By Peter Sorel-Cameron for CNN
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LONDON, England (CNN) -- A genealogy Web site has taken a bold step in exposing the details of the British slave trade by publishing a list of Barbados slaves.
Ancestry.co.uk is a site that allows users to research their family history. This new list will allow descendants of slaves taken to Barbados to trace their ancestors back to their enslavement.
The list, known as the Barbados Slave Register for 1834, has almost 100,000 names of slaves and their owners who worked in the former British colonial dependency.
Simon Harper, a spokesperson for Ancestry.co.uk said: "With few relevant collections online, it has not been easy for those with ancestors from former British colonies or territories to research their black family history."
It is the site's hope that this new collection will help people to fill in the missing facts in their ancestors' histories.
Barbados was a key location for sugar production in the 18th and 19th centuries, and as such was the destination of many slaves brought from Africa to harvest the cane. There are therefore a great number of people descended from these generations of slaves.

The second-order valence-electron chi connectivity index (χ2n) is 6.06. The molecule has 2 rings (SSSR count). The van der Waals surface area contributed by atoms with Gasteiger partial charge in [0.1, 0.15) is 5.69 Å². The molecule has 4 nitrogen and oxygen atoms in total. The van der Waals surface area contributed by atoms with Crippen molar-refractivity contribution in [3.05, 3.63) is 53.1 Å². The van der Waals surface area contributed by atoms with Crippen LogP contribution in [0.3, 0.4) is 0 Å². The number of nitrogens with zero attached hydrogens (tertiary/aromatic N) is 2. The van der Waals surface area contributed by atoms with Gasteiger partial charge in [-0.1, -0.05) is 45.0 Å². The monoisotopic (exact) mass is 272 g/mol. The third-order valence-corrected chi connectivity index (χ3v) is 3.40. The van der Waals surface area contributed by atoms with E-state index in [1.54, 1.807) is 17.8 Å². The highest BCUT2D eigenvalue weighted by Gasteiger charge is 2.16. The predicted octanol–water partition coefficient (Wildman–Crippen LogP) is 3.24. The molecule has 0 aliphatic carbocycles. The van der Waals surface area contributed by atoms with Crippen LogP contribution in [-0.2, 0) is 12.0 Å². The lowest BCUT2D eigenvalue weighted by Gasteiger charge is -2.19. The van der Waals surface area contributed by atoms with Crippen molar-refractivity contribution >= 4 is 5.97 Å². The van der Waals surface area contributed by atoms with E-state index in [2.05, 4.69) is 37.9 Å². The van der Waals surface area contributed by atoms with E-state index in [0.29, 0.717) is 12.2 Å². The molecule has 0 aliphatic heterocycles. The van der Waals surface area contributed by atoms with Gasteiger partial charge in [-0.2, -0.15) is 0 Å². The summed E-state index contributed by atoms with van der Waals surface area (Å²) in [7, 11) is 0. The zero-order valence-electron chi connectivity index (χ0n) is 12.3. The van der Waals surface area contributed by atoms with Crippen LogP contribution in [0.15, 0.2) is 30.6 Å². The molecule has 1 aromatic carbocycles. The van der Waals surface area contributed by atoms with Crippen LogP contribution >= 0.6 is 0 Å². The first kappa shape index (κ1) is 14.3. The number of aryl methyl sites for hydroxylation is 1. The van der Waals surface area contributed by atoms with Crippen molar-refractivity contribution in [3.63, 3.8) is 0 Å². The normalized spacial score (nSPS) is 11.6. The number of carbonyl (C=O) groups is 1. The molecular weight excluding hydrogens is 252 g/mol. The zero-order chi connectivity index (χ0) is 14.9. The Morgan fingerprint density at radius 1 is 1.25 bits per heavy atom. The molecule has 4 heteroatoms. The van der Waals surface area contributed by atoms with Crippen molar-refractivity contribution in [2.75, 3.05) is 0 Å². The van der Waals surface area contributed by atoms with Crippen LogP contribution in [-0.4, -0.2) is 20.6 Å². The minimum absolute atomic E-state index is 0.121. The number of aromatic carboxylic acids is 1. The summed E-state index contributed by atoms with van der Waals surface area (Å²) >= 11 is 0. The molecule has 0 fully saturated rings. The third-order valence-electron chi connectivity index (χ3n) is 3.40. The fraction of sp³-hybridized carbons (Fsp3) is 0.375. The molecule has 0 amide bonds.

This is the first in a series of additions to the site's database that will fill in some missing facts about the lives of British owned slaves.
Over the course of the next 12 months Ancestry.co.uk will publish records from a total of 23 of the UK's dependencies and colonies, which will give details of approximately 3 million slaves from across the British Empire.
The full set of records, known as the "Former British Colonial Dependencies' Slave Register Collection, 1812-1834" gives an indication of the number of slaves working in various parts of the empire.
Mia Morris, founder of the blackhistory-month.co.uk Web site responded the publication, calling it "terrific", saying that the records "provide a much needed piece in the puzzle for those of us wanting to find the truth about our ancestors."
Over the next year, details of about 3 million slaves will be added to the Ancestry.co.uk web site.
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